Lidija Grozdanic

Norwegian Town Creates 'Artificial Sun' to Light Up Dark Winter Days

by , 07/23/13

Rjukan mirrors, Rjukan Mirror Project, helistatic system, solar power, solar power Norway, solar energy, sun-tracking mirrors, renewable energy sources, artificial sun, artificial sun Norway

The small Norwegian town of Rjukan is getting its own artificial sun this month. Engineers are completing The Mirror Project—a system of three 300 square foot heliostatic mirrors that redirect winter light into the valley, turning one of the biggest town squares into a sunny meeting place. The entire mechanism is controlled by a central computer that adjusts the position of the mirrors.

Rjukan mirrors, Rjukan Mirror Project, helistatic system, solar power, solar power Norway, solar energy, sun-tracking mirrors, renewable energy sources, artificial sun, artificial sun Norway

Three huge mirrors were installed on the face of a neighboring mountain a few days ago that will redirect the sun down onto the town. The light will create a 2,000-square-foot circle on the town square which is usually in shadow. Costing less than a million dollars, the Mirror Project will bring light to the Norwegian town which is, from September until the end of March, in near perpetual darkness.

The idea of having a system of mirrors that light up the town can be traced back to industrialist Sam Eyde. As a technically less demanding alternative, he envisioned a cable car that would bring the people out of the dark valley for at least a few hours on weekends. Eyde’s idea of artificially illuminating the town was brought to life nearly a century later, with a state-of-the-art heliostatic system that can chase away dark Nordic winters.

This is not the first artificial sun built in Europe-a small Italian town in the Alps called Viganella installed a 26-foot-wide mirror on an adjacent mountain slope in 2006. Heliostatic systems were also built in the Austrian town of Rattenberg around the same time.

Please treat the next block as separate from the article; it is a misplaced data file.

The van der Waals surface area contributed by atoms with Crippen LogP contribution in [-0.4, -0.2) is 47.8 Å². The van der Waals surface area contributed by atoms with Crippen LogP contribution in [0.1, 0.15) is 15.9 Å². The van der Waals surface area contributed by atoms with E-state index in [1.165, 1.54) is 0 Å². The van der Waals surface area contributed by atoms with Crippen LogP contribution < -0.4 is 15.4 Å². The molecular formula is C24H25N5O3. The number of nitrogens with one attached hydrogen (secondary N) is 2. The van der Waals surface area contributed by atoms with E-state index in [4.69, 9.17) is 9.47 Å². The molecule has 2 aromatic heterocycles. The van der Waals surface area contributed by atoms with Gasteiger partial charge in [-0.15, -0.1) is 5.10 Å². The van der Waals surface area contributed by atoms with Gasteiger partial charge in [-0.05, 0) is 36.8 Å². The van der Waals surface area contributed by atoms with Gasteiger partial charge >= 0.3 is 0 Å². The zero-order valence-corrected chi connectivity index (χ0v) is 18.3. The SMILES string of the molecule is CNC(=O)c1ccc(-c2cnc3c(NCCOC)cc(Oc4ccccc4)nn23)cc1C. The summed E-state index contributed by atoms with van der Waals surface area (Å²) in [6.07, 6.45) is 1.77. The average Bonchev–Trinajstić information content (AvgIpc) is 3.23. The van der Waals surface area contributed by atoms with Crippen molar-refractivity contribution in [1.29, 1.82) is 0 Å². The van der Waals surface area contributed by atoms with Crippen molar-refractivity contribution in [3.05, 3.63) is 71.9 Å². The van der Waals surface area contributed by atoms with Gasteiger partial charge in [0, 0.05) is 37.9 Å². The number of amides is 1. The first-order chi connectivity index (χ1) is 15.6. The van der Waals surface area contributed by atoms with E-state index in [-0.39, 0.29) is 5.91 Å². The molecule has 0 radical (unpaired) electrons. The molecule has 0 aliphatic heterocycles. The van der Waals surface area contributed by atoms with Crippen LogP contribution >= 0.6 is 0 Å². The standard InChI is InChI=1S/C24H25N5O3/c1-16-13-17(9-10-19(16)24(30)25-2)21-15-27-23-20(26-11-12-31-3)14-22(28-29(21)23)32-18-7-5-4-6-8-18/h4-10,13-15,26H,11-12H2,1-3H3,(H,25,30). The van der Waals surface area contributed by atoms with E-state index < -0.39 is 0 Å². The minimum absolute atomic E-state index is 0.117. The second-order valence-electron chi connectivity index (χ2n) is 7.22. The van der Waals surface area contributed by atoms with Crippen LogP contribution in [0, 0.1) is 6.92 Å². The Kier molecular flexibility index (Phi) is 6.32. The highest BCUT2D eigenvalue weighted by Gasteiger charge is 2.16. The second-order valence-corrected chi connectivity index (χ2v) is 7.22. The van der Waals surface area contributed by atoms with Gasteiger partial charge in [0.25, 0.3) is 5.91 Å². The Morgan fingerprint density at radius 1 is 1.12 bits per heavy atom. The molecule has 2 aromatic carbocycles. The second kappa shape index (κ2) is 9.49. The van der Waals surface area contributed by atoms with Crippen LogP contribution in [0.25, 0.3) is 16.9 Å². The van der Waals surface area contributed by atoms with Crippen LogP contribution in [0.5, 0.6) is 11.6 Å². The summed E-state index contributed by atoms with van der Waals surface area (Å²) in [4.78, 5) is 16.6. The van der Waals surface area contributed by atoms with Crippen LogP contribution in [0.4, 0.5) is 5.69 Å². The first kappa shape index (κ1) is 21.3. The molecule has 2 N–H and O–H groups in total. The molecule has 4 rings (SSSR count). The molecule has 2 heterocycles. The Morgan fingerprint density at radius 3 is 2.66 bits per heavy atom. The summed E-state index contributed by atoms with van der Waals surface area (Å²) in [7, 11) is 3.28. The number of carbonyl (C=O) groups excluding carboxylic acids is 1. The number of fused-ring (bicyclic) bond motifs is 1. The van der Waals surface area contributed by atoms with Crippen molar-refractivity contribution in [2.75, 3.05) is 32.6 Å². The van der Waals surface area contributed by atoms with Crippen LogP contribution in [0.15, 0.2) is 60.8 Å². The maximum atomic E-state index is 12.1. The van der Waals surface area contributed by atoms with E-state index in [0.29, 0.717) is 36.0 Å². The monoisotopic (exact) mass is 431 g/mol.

+ The Mirror Project

Via Gizmodo

Images by Karl Martin Jakobsen via Visit Rjukan

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4 Comments

  1. Mark Ursum October 31, 2013 at 4:25 pm

    Hi, you can have such a system yourself for a little price! see heliostaat.nl Many systems placed over the world.

  2. Ujjwal Ghimire July 29, 2013 at 9:06 pm

    can i get video report, please?

  3. filmfredrik July 29, 2013 at 4:06 am

    Not a bad idea. It does get horribly dark here in Scandinavia for most parts of the year.

    Linked on Sprawler: sprawler.tumblr.com

  4. Great White- Shark: Ear... July 25, 2013 at 4:21 pm

    This is great, as long as everything is recycle, biodegradable, completely made by the town’s citizens, since in one of Western Europe’s Socialist Democratic Countries, I know those who work on it is the country are work under livable wages and benefits.
    Used as a teaching experience for the countries’ kids, students and citizens.
    If all is true, why not redirect more sunlight in more of the town?

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